2016 CVSS Workshops

BRAINS AND BEHAVIOR: AN INTRODUCTION TO NEUROSCIENCE  (Dr. Samantha Larimer Bousquet and Dr. Doug Brusich)
The field of neuroscience asks questions at multiple different levels.  In this workshop students will examine brain anatomy both at the systems level (dissecting a sheep brain) and at a tissue/cellular level (staining and mounting rodent brain slices).  Functions of the nervous system will be investigated using physiological measures in humans and behavioral experiments with fruit flies.

COOL BIOLOGY! HOW DOES NATURE HANDLE WINTER? (Dr. David McCullough and Dr. Eric Merten)
Winter in temperate and polar regions tends to be rough on the inhabitants. How do organisms handle this climatic extreme? This and other questions will be examined in an investigative fashion in both the laboratory and the field. Dress warmly and come prepared to learn about what survives in the icy and snowy conditions of the Iowa landscape.

CSI-CVSS  (Dr. Michael Bechtel and Dr. Johanna Foster)
A person has been found dead in Waverly but what was the cause of death?  Was the person murdered?  Be the sleuth and figure it out.  All participants will view the death scene, collect information, and then use the Biology Department’s equipment and greenhouse to analyze the data.  Students will have to identify organisms and other materials found at the crime scene, research their potential influence on the outcome, and present their findings to the rest of the group.

DETECTION OF INFECTIOUS DISEASE ORGANISMS BY MOLECULAR METHODS (Dr. Roy M. Ventullo and Dr. Stephanie Toering Peters)
The sensitivity and specificity associated with the use of molecular assays has greatly improved the field of infectious disease detection by providing clinicians with results that are both accurate and rapidly obtained.  Participants will use Biolog's latest generation redox chemistry (96 biochemical reactions in a single plate format) and the Biolog Microbial ID system to identify species of Staphylococcus bacteria. Participants will isolate and purify DNA from the same cells and use polymerase chain reaction (PCR) assays to confirm the identity as well as antibiotic resistance of the Staphylococcus isolates.

HOW ENGINEERS HELP THE WORLD (Dr. LeAnn Faidley)
Engineers put knowledge of math and science to use in the creation of products and processes that solve the world’s problems.  In this workshop students will learn about a variety of engineering disciplines as they work with a team to design devices to perform specific tasks.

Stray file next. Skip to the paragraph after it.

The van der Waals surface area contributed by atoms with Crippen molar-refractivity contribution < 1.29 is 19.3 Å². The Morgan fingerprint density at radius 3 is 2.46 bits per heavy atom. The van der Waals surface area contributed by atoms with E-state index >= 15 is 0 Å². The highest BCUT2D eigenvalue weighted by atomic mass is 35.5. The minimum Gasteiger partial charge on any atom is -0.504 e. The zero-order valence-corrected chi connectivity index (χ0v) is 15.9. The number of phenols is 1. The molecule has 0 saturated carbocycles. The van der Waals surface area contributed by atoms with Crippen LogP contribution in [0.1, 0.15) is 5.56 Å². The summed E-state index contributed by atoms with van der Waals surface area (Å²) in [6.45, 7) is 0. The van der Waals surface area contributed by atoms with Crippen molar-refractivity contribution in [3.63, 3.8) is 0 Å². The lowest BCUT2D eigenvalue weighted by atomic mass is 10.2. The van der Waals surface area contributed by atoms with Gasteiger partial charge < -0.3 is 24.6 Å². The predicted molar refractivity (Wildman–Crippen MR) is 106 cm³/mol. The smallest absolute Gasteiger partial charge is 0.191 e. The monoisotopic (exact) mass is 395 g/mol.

KEEPING TIME WITH A CHEMICAL CLOCK (Dr. Denis Drolet and Dr. Matt Zart)
Clock reactions are among the most dramatic and visually pleasing chemical reactions. In these reactions, two or more clear, colorless solutions are mixed, the mixture remains colorless for a short time, and then suddenly turns a color. Participants will create their own chemical clocks, examine the chemical processes that occur during the clock reactions, and determine additional factors that affect the rates at which clock reactions proceed.

MR. JOHNSON’S WORKOUT (Dr. Ed Westen)
Problem-Based Learning (PBL) approaches are becoming increasingly prevalent in medical education.  This workshop will present an example of a medical school PBL entitled “Mr. Johnson’s Workout.”  Participants will be presented with a patient’s history and physical exam results.  From there, they will use available resources, each other, and a continuing interaction with the group leader to diagnose the patient’s illness.  Participation in this workshop will provide an appreciation for the problem-solving endeavor that is medicine as well as give students their first experience with PBL.

THE MAGNIFICENT (AND FLAWED) NATURE OF HUMAN THOUGHT PROCESSES: EXPLORATIONS IN COGNITIVE AND SOCIAL PSYCHOLOGY (Dr. Cynthia Bane and Dr. Andrea Eslick)
Psychology explores the connection between human behavior and mental processes. Activities and discussions will show students how to stretch their own capacity for learning and how to avoid flaws in memory. Through interactive demonstrations, students will also learn about the thought processes that occur when forming impressions of others and when thinking about themselves.

THE UNSUNG HEROES: SAVING LIVES BEHIND THE SCENES.  (Theresa R. Fruehling, MA, MLS (ASCP)CM; Mona Parekh, MHA, MLS (ASCP)CM; Cristin Lantz, MLS (ASCP); Amy Frank, MLS (ASCP) and Janet Whitney, MLS (ASCP) )
This workshop takes you behind the scenes in healthcare, research, and sounding the alarm in cases of bioterrorism.  Did you know 70-80% of every diagnosis comes from the laboratory?  When communities were threatened with anthrax attacks, the laboratory made the call as to whether or not it was truly anthrax.  Have you ever known someone diagnosed with cancer?  We touch thousands of lives every day, but no one sees us or knows what happens after their blood is collected.  Here is your opportunity.  The question is, are you ready or not?